If one goes around looking for conspiracy every time something happens you will be doomed to misunderstand what is going on.  No doubt there were instances of security fraud committed during the bubble.  But to see the bubble as arising from such actions is ridiculous.  Those who committed security fraud should be brought to trial and if the facts support the accusation they should be found guilty andappropriately punished


Stock market a casino: Prof Sobhan.

Dhaka, Feb 13: Chairman of the Centre for Policy Dialogue (CPD), Prof RehmanSobhan, has branded the stock market as a “casino” even as Bangladesh Bank governor Dr AtiurRahman feels the capital market needed to be guarded from indiscipline at any cost. “This is a casino in the name of capital market. …It is a market of gamblers and ordinary people are not going there,” added Sobhan while chairing a dialogue on “growth, inflation and monetary policy; challenges for Bangladesh in FY (Financial Year) 2010-11,” organised by CPD in the city.

He urged the authorities concerned to turn them (gamblers) into credible investors by efficient financial management. Criticising the first half-yearly monetary policy of FY 2010-11, he questioned,

“Is that an efficiently functioning capital market when crores and croresof resources die there?”


He said low interest rate of returns against savings had prompted many depositors to look for maximum profit at the capital market. Former Bangladesh Bank (BB) governor Salehuddin Ahmed said sudden increase in CRR (Cash Reserve Ratio) had signalled that there was a crisis looming. He added the capital market was crunched because of greed and unscrupulous activities in the absence of appropriate policy back up by the central bank.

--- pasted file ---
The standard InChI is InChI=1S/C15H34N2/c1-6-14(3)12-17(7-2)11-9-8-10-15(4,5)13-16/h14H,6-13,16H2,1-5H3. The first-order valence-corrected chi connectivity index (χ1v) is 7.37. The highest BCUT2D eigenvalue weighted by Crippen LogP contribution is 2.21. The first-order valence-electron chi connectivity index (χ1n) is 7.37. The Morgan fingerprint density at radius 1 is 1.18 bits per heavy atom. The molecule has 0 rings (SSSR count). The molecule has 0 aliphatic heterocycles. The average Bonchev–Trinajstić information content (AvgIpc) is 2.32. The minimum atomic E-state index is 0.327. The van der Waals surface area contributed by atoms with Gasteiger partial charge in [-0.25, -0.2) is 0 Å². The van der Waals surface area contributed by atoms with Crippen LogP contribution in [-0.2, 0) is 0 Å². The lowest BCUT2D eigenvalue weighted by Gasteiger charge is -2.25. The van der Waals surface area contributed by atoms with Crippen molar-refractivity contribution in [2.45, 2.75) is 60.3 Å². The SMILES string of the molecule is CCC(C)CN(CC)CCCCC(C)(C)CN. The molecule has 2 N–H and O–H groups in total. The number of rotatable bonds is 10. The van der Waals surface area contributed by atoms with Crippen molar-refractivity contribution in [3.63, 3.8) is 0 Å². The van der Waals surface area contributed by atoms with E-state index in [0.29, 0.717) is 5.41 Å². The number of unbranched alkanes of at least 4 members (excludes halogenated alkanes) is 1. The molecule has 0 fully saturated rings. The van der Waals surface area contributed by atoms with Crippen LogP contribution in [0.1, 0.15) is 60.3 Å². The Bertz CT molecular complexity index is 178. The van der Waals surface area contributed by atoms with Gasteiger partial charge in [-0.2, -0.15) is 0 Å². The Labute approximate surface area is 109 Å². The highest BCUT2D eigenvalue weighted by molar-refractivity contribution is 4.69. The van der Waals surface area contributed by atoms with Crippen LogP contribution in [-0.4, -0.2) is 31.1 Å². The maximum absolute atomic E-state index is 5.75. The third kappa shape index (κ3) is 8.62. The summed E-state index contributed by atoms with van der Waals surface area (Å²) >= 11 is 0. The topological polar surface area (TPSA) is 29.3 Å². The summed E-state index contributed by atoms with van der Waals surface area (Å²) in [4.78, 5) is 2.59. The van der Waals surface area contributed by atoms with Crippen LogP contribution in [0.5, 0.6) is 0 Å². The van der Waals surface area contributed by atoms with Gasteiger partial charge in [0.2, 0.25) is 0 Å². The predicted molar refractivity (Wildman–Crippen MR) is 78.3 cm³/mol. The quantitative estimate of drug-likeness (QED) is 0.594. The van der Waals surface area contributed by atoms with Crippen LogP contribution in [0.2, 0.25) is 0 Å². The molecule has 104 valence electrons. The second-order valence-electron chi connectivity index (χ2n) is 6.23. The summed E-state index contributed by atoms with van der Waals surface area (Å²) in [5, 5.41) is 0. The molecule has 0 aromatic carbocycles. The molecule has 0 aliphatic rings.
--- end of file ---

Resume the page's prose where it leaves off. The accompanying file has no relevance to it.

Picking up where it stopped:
“I think that (CRR) was not done appropriately which resulted in a huge downturn impact for the capital market,” said Ahmed.

Prof Abu Ahmed of Department of Economics of Dhaka University has supplemented that the central bank had tightened everything with regards to the capital market in last July (2010) but failed to understand the fact that the capital market is going to be crunched soon.
On the other hand, Bangladesh Bank governor Dr AtiurRahman said a probe committee is reviewing the unprecedented topsy-turvy in the stock market and that action will be taken against those found responsible for this.

The government is waiting for the report. The central bank is now in a strategic position to adopt some long-term policy guidelines for better management of the capital market, he added. “We will ensure its protection at any cost as we have strengthened the strategic position to control the financial sector firmly,” Rahman said while answering questions at the same event.